There is a need of legal, technical and professional training for these people so that they can meet the challenges and can take benefit of the advantages of the opportunities available in the market. Technically trained, skilled and competent people can compete with others and secure right jobs, which fetch them good salary. There is also need of providing them accidental and life insurance to make their life more secured. The demand for Nepalese workers is increasing greatly. The Three Year Interim Plan has provision to have labour contract with those countries where there are a large number of Nepalese working. This indicates that the opportunities for employment are increasing day by day.

According to the government reports, more than one billion rupees remittances are earned every year from foreign employment. This has largely contributed to national economy. Many factories and industries are established from such money which helps in generating local employment and revenues. However, continuous fleeing of trained and skilled human power would adversely affect in their own economic development. They should gradually bring down the number of out going labour force. The country’s development is own development. It is a fact that one gets due respect only when his own country is developed. Those Nepalese working in other countries as Bahadur and Kanchhas are giving their sweat and blood for the development of other countries. Whereas it is sad to say that Nepal remains always poor, underdeveloped and backward. For this, they (Nepalese) have to get appropriate training, knowledge, skills and contribute to their own economic development. We should love our own country and foster patriotic feeling among us. On this lies our over all welfare and well being.



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CONTRIBUTION OF SOS IN NEPAL

SOS (Save Our Soul)

SOS is an international social organization. After the Second World War thousand of children became orphans in Europe. To look after them, Dr.Hermann Gmeiner, a professor from Austria had opened a children’s village in Austria in 1949 AD. Now such villages are established in more than 133 countries of the world.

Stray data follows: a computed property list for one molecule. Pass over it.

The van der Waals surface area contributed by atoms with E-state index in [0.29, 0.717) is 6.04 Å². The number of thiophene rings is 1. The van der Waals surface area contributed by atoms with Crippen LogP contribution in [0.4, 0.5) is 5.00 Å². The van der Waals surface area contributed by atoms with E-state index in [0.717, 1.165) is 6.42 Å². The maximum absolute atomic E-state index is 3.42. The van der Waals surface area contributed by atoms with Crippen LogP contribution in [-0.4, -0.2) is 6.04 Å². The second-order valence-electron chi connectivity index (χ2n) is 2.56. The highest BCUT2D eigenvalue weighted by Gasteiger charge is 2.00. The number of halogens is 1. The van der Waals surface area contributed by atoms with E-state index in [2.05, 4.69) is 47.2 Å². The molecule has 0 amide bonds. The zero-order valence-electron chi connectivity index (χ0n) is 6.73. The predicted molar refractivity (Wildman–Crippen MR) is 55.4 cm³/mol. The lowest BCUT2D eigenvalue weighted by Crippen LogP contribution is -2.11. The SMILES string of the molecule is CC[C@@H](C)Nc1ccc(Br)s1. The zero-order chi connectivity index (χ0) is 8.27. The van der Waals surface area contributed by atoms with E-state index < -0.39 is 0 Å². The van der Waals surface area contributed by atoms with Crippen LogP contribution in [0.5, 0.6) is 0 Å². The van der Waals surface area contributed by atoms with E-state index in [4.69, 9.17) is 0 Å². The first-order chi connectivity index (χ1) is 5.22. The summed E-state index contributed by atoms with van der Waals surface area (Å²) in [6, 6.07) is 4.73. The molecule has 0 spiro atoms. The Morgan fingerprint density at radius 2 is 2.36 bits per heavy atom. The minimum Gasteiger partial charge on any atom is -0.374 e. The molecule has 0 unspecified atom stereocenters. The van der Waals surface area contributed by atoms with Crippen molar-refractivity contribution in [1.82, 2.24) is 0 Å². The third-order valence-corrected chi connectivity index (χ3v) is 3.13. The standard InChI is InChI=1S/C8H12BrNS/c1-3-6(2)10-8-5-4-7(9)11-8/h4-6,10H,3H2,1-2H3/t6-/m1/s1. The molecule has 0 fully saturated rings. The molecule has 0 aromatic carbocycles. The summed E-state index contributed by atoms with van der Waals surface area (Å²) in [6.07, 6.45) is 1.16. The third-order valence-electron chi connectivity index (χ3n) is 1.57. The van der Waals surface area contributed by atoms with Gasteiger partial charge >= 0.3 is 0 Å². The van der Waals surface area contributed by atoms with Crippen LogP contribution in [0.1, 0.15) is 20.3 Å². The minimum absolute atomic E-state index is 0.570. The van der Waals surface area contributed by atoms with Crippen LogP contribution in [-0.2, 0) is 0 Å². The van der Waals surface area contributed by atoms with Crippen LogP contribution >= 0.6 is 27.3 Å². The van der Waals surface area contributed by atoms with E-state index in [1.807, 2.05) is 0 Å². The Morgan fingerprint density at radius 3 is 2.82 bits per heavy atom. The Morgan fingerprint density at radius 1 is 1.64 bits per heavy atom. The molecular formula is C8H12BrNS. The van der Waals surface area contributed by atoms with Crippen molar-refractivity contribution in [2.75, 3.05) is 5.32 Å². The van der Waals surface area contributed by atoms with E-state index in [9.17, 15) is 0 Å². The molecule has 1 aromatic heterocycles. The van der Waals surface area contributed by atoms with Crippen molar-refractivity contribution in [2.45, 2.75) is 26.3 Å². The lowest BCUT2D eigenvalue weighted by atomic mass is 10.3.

SOS Children Village was established for the first time in Nepal in 2028 BS at Sano Thimi, Bhaktapur. SOS organization provides shelter and education to the orphans, homeless and needy children in homely environment with love and care. There are SOS Villages in Sano, Thimi (Bhaktapur), Koteshwor, Itahari, Pokhara, Surkhet, Chitwan, Banepa, etc.

There are a number of houses in each SOS village. A limited number of children live in each house. An elderly lady looks after the children like a mother. The elder children look after the younger ones. Boys and girls maintain the relationship of brother and sister among themselves. There are schools up to +2 levels. At present there are 101 houses in different villages where more than 1200 people have been growing under the loving care of SOS mothers and other workers.

SOS children village at Jorpati (Kathmandu) is specially for orphans of all kinds of disabilities. Five boys and five girls of different age groups live in one house with a ‘Mother’. They have a small swimming pool, one gymnasium for special exercise. They are given all types of facilities so that they never feel that they are orphans. There is an orthopedic hospital nearby. Sometimes an operation can make things easier. All handicapped children attend normal schools. After SLC, they go to campuses or attend any vocational training to help them become independent. One of the students there said, “I came here when I was six year old. I have an artificial arm. Now I am studying BBS. I have already learnt to use the computer. When I pass my examination, I will look for a job. When I get a job I will move from this village to live independently”.